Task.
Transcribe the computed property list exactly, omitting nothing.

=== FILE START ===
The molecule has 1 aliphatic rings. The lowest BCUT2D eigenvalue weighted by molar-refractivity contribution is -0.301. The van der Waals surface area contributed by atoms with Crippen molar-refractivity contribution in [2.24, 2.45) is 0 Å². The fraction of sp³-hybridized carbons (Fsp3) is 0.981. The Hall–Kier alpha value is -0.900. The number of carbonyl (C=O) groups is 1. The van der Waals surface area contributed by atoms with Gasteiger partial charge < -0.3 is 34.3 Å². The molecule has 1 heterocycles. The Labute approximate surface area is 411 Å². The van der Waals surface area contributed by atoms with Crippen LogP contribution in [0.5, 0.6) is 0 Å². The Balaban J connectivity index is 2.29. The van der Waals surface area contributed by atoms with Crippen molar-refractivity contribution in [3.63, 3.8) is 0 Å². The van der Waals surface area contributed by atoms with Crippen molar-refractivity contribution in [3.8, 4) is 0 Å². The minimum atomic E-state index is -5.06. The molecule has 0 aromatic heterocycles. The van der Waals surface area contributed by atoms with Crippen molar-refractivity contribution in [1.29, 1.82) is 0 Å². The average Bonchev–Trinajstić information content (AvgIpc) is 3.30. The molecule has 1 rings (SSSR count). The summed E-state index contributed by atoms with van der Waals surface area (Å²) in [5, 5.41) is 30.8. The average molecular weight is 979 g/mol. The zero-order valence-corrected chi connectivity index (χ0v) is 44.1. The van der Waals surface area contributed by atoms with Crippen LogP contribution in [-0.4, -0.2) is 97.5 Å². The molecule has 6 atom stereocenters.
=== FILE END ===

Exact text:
The molecule has 1 aliphatic rings. The lowest BCUT2D eigenvalue weighted by molar-refractivity contribution is -0.301. The van der Waals surface area contributed by atoms with Crippen molar-refractivity contribution in [2.24, 2.45) is 0 Å². The fraction of sp³-hybridized carbons (Fsp3) is 0.981. The Hall–Kier alpha value is -0.900. The number of carbonyl (C=O) groups is 1. The van der Waals surface area contributed by atoms with Gasteiger partial charge < -0.3 is 34.3 Å². The molecule has 1 heterocycles. The Labute approximate surface area is 411 Å². The van der Waals surface area contributed by atoms with Crippen LogP contribution in [0.5, 0.6) is 0 Å². The Balaban J connectivity index is 2.29. The van der Waals surface area contributed by atoms with Crippen molar-refractivity contribution in [3.63, 3.8) is 0 Å². The van der Waals surface area contributed by atoms with Crippen molar-refractivity contribution in [3.8, 4) is 0 Å². The minimum atomic E-state index is -5.06. The molecule has 0 aromatic heterocycles. The van der Waals surface area contributed by atoms with Crippen molar-refractivity contribution in [1.29, 1.82) is 0 Å². The average Bonchev–Trinajstić information content (AvgIpc) is 3.30. The molecule has 1 rings (SSSR count). The summed E-state index contributed by atoms with van der Waals surface area (Å²) in [5, 5.41) is 30.8. The average molecular weight is 979 g/mol. The zero-order valence-corrected chi connectivity index (χ0v) is 44.1. The van der Waals surface area contributed by atoms with Crippen LogP contribution in [-0.4, -0.2) is 97.5 Å². The molecule has 6 atom stereocenters.